Gridlock on the interstates Wednesday continued to frustrate drivers still trying to get home on a commute that started Tuesday.
Winds started evaporating some of the ice along metro Atlanta interstates and arterials, but only marginally, and road conditions remained treacherous. Black ice was a concern overnight.
Meanwhile, police confirm that a Henry County teenager died in a Tuesday afternoon wreck on an icy road near McDonough.
In a Wednesday afternoon news conference, DeKalb County interim CEO Lee May said the 911 Center averaged 400 to 500 calls an hour since the storm hit. May said the county is “maintaining its roadways” and “meeting the needs of its citizens.”
David Baldwin, Marietta police spokesman, said while they had a number of minor injuries from traffic accidents and falls, there were no storm-related deaths or serious injuries and there were no “exposure injuries due to motorists being stranded for long periods of time.”
“Officers transported hundreds of stranded people across the city to shelters and started to check on disabled vehicles to see if there were any occupants inside that needed help,” he said.
In Gwinnett County, as of Wednesday afternoon, crews had responded to 281 various calls, including 59 automobile vehicle incidents, authorities said. No major injuries were reported.
Georgia Department of Transportation officials are hopeful that despite temperatures remaining below freezing, radiant heat might be enough to warm the top layer of ice enough for snow plows to scrape it off.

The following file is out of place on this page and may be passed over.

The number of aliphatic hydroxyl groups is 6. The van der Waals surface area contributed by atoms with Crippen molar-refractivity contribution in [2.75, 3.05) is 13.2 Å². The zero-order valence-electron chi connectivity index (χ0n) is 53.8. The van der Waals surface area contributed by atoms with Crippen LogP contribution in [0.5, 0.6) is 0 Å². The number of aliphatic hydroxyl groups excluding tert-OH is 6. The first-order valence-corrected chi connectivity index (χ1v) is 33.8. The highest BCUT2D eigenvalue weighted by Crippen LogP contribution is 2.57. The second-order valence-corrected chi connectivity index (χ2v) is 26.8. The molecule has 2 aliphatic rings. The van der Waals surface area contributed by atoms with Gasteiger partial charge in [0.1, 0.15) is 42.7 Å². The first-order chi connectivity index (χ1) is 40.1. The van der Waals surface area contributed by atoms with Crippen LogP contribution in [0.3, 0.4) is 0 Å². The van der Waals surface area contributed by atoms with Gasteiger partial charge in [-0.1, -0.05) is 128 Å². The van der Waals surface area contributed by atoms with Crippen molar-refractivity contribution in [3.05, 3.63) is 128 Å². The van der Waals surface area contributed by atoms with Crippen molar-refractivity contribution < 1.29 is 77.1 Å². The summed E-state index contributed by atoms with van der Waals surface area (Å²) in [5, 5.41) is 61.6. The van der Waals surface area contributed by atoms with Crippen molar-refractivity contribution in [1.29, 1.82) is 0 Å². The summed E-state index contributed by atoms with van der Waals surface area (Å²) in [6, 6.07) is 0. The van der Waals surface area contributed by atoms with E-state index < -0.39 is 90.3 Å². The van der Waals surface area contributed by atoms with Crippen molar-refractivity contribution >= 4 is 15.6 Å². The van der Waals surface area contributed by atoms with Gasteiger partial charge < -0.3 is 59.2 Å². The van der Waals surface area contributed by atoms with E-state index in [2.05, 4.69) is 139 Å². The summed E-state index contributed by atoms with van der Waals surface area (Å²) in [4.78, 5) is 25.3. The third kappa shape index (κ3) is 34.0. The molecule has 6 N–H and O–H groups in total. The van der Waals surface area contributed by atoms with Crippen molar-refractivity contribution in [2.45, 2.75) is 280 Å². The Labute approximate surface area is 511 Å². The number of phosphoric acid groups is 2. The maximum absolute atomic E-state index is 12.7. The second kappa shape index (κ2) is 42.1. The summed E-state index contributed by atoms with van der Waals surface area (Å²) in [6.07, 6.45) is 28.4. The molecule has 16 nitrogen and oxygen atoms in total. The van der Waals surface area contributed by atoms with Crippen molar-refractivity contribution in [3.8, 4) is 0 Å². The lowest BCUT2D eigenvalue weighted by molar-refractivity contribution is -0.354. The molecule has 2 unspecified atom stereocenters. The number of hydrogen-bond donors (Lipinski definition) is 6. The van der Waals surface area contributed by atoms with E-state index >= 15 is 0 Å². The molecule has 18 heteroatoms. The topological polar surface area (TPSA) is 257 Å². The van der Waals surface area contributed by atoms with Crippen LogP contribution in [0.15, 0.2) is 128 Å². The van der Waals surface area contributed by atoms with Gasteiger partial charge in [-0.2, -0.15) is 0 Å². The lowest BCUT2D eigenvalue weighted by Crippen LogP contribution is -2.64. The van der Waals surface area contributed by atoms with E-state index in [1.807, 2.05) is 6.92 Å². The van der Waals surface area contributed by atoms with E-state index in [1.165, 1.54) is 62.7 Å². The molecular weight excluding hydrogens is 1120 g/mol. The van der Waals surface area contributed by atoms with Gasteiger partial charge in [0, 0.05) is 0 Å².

But make no mistake, relief may still be another day away.
“I don’t think it will be dry,” said Kathy Zahul, a state traffic engineer. “As soon as the sun goes down, we’re going to be looking at icy conditions and we’re going to have to treat all night.”
Across the city, GDOT has partnered with local wrecker services to begin pushing abandoned cars to the shoulders of the roads, clearing the way for gravel and salt spreading dump trucks.
Tractor-trailers have been an enormous headache, clogging up interstates and requiring major equipment muscle and coordination to move.
GDOT Deputy Commissioner Todd Long surveyed a bank of video screens at the Traffic Management Center and pointed to example after example of tractor-trailer tie-ups.
“What’s in common in every single accident we have today?” Long said. “Tractor trailers.”
Long said that trucking companies appeared to have sent deliveries into the state even after the storm started, and he questioned whether there was legitimate need for them to be traveling inside the Perimeter. State law mandates that trucks stay outside the Perimeter unless they have intown deliveries or pickups to make, or unless they are going to a repair station or terminal physically located inside of I-285. Otherwise, all trucks traveling on I-75, I-85, or I-20 must take I-285 around the city,
“They could be making deliveries, but it’s hard to believe they would be when most of the businesses are closed,” Long said.
Students remained stranded at schools, as commuters lucky enough to make their way to makeshift shelters woke up in churches, fire houses and stores that remained open all night to provide a warm place to stay as temperatures plummeted into the teens.
As Atlanta’s traffic nightmare stretched into Day 2, state transportation officials advised drivers who made it home to stay there, and others who were at makeshift shelters to remain in place indefinitely as they continue to treat ice-coated roads.
Maintenance workers are battling intransigent black ice to get stranded drivers on interstates and major state routes moving, said Karlene Barron, a spokeswoman for GDOT.
Tractor-trailers were advised not to enter Georgia at all.